Although most experts agree that as many as two-thirds of cancer cases are caused by lifestyle choices like smoking, poor diet and lack of exercise, the two-member panel said many avoidable cancers were also caused by pollution, radon gas from the soil and medical imaging scans.

Some of the advisers' points are not in dispute. Several government-sponsored reports have pointed to cancer risks from X-rays and CT scans, and industry and physician groups are already working on ways to lower the doses given to people.

Radon has been a known source for decades, and the Food and Drug Administration and National Institutes of Health are studying the possible effects of the common plastics ingredient bisphenal A or BPA.

But other points have little science to back them.

For instance, the panel said that since so little is known about the potential risks of cell phones, people would be prudent to wear headsets and make calls quickly. Many large studies have found no links between cell phone use and cancer.

The panel was particularly concerned to find that the true burden of environmentally induced cancer has been grossly underestimated, reads the report, available at

The report is sure to stun industry and many cancer specialists. It has already delighted environmental groups, which have had hints for more than a week of the report's content and scheduled news conferences for later on Thursday.

The American Cancer Society said the report downplayed known risks that cause most cases of cancer including tobacco, obesity, alcohol, infections, hormones and sunlight.


The report is most provocative when it restates hypotheses as if they were established facts, the society's Dr. Michael Thun said in a statement.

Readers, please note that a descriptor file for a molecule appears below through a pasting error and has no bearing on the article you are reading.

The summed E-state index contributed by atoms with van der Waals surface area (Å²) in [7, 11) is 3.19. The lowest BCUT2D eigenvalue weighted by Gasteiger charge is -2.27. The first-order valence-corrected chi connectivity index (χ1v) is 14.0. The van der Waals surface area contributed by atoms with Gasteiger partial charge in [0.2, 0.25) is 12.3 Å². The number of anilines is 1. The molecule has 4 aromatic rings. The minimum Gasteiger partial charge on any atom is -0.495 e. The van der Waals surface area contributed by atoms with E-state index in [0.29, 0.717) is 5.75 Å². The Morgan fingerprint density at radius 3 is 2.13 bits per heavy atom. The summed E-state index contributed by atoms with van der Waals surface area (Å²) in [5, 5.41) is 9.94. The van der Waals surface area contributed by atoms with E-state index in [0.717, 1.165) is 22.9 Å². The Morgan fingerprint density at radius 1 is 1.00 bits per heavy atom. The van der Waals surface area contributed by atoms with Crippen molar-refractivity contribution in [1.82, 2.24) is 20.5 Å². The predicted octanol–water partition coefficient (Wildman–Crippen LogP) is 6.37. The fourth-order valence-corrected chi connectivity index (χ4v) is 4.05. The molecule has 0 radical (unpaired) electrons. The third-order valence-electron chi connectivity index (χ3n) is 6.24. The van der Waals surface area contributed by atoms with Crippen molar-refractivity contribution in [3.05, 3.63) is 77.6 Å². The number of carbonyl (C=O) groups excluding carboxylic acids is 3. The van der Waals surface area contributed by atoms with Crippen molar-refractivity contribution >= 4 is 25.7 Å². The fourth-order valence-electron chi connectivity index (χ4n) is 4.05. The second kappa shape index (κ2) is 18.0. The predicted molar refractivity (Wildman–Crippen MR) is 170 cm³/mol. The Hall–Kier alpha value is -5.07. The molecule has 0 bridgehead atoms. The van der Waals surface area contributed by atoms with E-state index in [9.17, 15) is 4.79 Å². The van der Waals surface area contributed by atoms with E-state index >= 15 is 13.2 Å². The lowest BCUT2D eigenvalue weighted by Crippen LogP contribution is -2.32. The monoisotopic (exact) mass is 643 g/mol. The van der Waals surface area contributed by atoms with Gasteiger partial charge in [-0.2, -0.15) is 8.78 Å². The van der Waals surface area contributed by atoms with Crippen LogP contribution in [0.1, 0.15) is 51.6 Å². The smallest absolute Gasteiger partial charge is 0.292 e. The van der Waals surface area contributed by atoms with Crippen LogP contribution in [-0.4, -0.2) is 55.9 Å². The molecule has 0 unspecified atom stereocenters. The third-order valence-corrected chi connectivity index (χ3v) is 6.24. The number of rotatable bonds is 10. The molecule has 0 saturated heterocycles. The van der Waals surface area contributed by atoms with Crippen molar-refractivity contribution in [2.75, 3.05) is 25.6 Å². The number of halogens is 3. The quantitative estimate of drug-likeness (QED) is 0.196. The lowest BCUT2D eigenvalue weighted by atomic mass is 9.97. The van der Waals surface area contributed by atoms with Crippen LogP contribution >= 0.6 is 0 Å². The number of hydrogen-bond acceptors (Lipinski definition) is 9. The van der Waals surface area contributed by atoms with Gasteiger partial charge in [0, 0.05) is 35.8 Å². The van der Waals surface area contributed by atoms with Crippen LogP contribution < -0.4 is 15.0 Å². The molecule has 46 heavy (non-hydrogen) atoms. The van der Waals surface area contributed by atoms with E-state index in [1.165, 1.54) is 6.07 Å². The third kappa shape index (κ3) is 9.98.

For example, its conclusion that 'the true burden of environmentally (pollution) induced cancer has been grossly underestimated' does not represent scientific consensus.

The National Cancer Institute -- whose logo is on the report -- had almost nothing to say.

As the panel is charged with sending a report directly to the president and I don't believe that anyone at NCI has had a chance to review the report yet, we will probably not have an immediate comment, spokesman Mike Miller said by e-mail.

The two sitting members of the panel -- the third seat is empty -- are Dr. LaSalle Leffall, professor of surgery at Howard University College of Medicine in Washington and Margaret Kripke, an emeritus professor at the University of Texas M.D. Anderson Cancer Center.

Cancer is the No. 2 killer of Americans, after heart disease.

The incidence of some cancers, including some most common among children, is increasing for unexplained reasons, the report reads.

With nearly 80,000 chemicals on the market in the United States, many of which are used by millions of Americans in their daily lives and are un- or understudied and largely unregulated, exposure to potential environmental carcinogens is widespread, it adds.

The American people -- even before they are born -- are bombarded continually with myriad combinations of these dangerous exposures, Kripke and Leffall wrote in a letter to President Barack Obama at top of the report.

The panel urges you most strongly to use the power of your office to remove the carcinogens and other toxins from our food, water, and air that needlessly increase healthcare costs, cripple our nation's productivity, and devastate American lives.